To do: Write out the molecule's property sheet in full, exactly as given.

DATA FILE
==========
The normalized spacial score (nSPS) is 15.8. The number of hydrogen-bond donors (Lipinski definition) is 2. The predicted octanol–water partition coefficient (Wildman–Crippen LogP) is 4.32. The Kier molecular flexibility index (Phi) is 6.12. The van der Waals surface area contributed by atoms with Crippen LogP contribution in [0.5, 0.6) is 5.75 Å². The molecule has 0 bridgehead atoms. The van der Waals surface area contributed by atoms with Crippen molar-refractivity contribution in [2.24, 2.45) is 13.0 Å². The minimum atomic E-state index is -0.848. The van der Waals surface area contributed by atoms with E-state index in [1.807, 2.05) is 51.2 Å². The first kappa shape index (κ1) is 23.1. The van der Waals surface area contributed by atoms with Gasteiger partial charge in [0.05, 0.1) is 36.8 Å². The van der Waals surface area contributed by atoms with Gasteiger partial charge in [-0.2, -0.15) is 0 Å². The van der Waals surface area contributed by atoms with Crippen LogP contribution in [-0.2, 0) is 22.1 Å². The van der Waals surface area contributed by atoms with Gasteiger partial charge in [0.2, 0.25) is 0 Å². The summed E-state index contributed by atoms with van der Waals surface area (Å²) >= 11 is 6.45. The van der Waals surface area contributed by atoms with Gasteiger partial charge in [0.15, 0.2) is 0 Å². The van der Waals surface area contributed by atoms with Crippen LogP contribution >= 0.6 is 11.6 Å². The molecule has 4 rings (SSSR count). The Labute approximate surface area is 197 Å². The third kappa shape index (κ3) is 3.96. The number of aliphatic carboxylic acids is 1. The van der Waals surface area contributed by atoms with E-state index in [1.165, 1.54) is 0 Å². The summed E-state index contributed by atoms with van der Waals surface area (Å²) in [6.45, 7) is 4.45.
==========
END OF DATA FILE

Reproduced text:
The normalized spacial score (nSPS) is 15.8. The number of hydrogen-bond donors (Lipinski definition) is 2. The predicted octanol–water partition coefficient (Wildman–Crippen LogP) is 4.32. The Kier molecular flexibility index (Phi) is 6.12. The van der Waals surface area contributed by atoms with Crippen LogP contribution in [0.5, 0.6) is 5.75 Å². The molecule has 0 bridgehead atoms. The van der Waals surface area contributed by atoms with Crippen molar-refractivity contribution in [2.24, 2.45) is 13.0 Å². The minimum atomic E-state index is -0.848. The van der Waals surface area contributed by atoms with E-state index in [1.807, 2.05) is 51.2 Å². The first kappa shape index (κ1) is 23.1. The van der Waals surface area contributed by atoms with Gasteiger partial charge in [0.05, 0.1) is 36.8 Å². The van der Waals surface area contributed by atoms with Gasteiger partial charge in [-0.2, -0.15) is 0 Å². The van der Waals surface area contributed by atoms with Crippen LogP contribution in [-0.2, 0) is 22.1 Å². The van der Waals surface area contributed by atoms with Gasteiger partial charge in [0.2, 0.25) is 0 Å². The summed E-state index contributed by atoms with van der Waals surface area (Å²) >= 11 is 6.45. The van der Waals surface area contributed by atoms with Gasteiger partial charge in [0.15, 0.2) is 0 Å². The van der Waals surface area contributed by atoms with Crippen LogP contribution >= 0.6 is 11.6 Å². The molecule has 4 rings (SSSR count). The Labute approximate surface area is 197 Å². The third kappa shape index (κ3) is 3.96. The number of aliphatic carboxylic acids is 1. The van der Waals surface area contributed by atoms with E-state index in [1.165, 1.54) is 0 Å². The summed E-state index contributed by atoms with van der Waals surface area (Å²) in [6.45, 7) is 4.45.